...Reading a defense is not nearly the same thing. A great deal of reading a defense is looking at it pre-snap, and divining clues then. Is there a safety in the box? If it looks like a single-high safety, is he in center-field? (If not, it's more likely the box safety will drop back into Cover-2.) When you send a receiver in motion, does a CB follow him, indicating man-to-man? Are the outside CBs lined up tight, or off? Tebow has been exposed to some of this kind of pre-snap analysis, and has successfully employed it. At the snap, he's looked at what people are doing, to verify the pre-snap read. You can't be a successful college QB without being able to do these things, so anybody who says Tebow can't do it doesn't know what the hell they're talking about.
Bartlett brings up some great points here. The spread/shotgun--whether it be the type that the Patriots or Colts run--requires a lot of pre-snap information. That's not to say that the pro-style offense doesn't, but in a spread/shotgun, it's imperative. So let's not pretend that Tebow is totally clueless.
McDaniels didn't bring in Tebow to run a pro-style offense. He brought Tebow in to continue what he's been doing--punishing teams with the spread/shotgun, whether it be with the run or with the pass. To fail to realize this is to fail to realize what has made Josh McDaniels excel as an offensive coordinator.
The Curious Case of Matt Cassel
In 2008, one of the things that made Josh McDaniels a success was his almost magical ability to transform Matt Cassel from bench to superstar. Just how did he do it? Many have speculated. However, Greg Cosell with NFL films, wrote what I consider to be an enlightening piece about the reasons for Cassel's success in February of2009. His conclusion? The shotgun offense.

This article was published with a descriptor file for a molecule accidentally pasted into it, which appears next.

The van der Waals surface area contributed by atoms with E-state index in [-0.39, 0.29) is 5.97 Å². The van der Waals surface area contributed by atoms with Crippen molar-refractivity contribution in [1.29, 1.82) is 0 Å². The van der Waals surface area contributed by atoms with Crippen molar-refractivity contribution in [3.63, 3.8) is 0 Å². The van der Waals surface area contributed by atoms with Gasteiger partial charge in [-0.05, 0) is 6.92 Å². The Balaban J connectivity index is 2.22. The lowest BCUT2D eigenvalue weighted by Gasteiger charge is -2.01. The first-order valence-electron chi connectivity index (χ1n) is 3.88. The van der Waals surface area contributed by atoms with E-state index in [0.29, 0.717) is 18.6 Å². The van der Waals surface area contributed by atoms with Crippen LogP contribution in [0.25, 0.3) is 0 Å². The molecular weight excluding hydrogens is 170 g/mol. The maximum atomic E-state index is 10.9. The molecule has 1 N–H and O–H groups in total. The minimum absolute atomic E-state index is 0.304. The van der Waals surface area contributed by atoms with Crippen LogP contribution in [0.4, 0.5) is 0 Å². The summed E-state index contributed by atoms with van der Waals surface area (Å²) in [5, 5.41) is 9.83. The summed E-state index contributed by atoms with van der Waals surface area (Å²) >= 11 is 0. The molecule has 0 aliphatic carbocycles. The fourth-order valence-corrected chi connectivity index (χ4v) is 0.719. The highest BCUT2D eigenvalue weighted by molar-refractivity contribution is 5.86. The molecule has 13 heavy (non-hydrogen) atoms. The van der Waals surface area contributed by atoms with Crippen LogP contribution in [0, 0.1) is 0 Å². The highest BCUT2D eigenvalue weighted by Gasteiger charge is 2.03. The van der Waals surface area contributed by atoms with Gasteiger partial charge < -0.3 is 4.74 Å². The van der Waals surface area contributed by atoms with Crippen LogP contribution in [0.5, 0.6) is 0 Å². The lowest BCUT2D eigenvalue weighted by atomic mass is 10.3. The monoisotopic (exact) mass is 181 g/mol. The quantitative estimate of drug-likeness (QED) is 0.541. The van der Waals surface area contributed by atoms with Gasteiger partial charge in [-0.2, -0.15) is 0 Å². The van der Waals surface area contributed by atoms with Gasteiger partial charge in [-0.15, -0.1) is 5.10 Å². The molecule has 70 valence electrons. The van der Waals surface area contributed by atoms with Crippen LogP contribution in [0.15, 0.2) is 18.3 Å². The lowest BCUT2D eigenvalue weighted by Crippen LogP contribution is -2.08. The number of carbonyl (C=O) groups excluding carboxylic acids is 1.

His piece was essentially a breakdown of two different versions of Matt Cassel. The first was the Matt Cassel that came into the Patriots offense and operated under center in pro-style formations. Here is what what Cosell wrote:
Early in the season the Patriots ran a conventional NFL offense, with Cassel primarily aligned under center. They used the shotgun only as an occasional changeup or, as many teams do, in long-yardage situations.
It became evident Cassel was not particularly comfortable dropping back from center. He often seemed rushed and hurried, with a tendency to quickly lose his reading definition. That's why he ran so frequently. He was not seeing the field with clarity, and his instincts compelled him to leave the pocket whether it was necessary or not.
Once the Patriots realized that the pro-style sets weren't working, they ran Cassel almost exclusively out of the spread/shotgun. Here is what Cosell noticed:
I remember breaking down Cassel's third start, the Patriots' victory over the 49ers in early October. He was very mechanical and robotic in his progressions and reads. If he could determine his throw based on the pre-snap read, he made it. If he couldn't, and he had to process information as he dropped, he struggled.
In addition, Cassel wasn't demonstrating the willingness to pull the trigger on tighter throws at the intermediate and deeper levels. Those are the kinds of plays that work off five- and seven-step drops with the quarterback under center. What the Patriots learned as the season progressed was that Cassel was far more comfortable and relaxed playing in the shotgun.
That defeat was the first of six consecutive games in which 88 percent of Cassel's pass attempts came out of the shotgun. The shotgun spread, often with three wide receivers, stretched the field horizontally. And the ability of the Patriots' outstanding coaching staff to dictate with formations, shifts and motions allowed Cassel to get rid of the ball decisively. It was predominantly a short passing game, with the throw defined quickly and the ball coming out fast.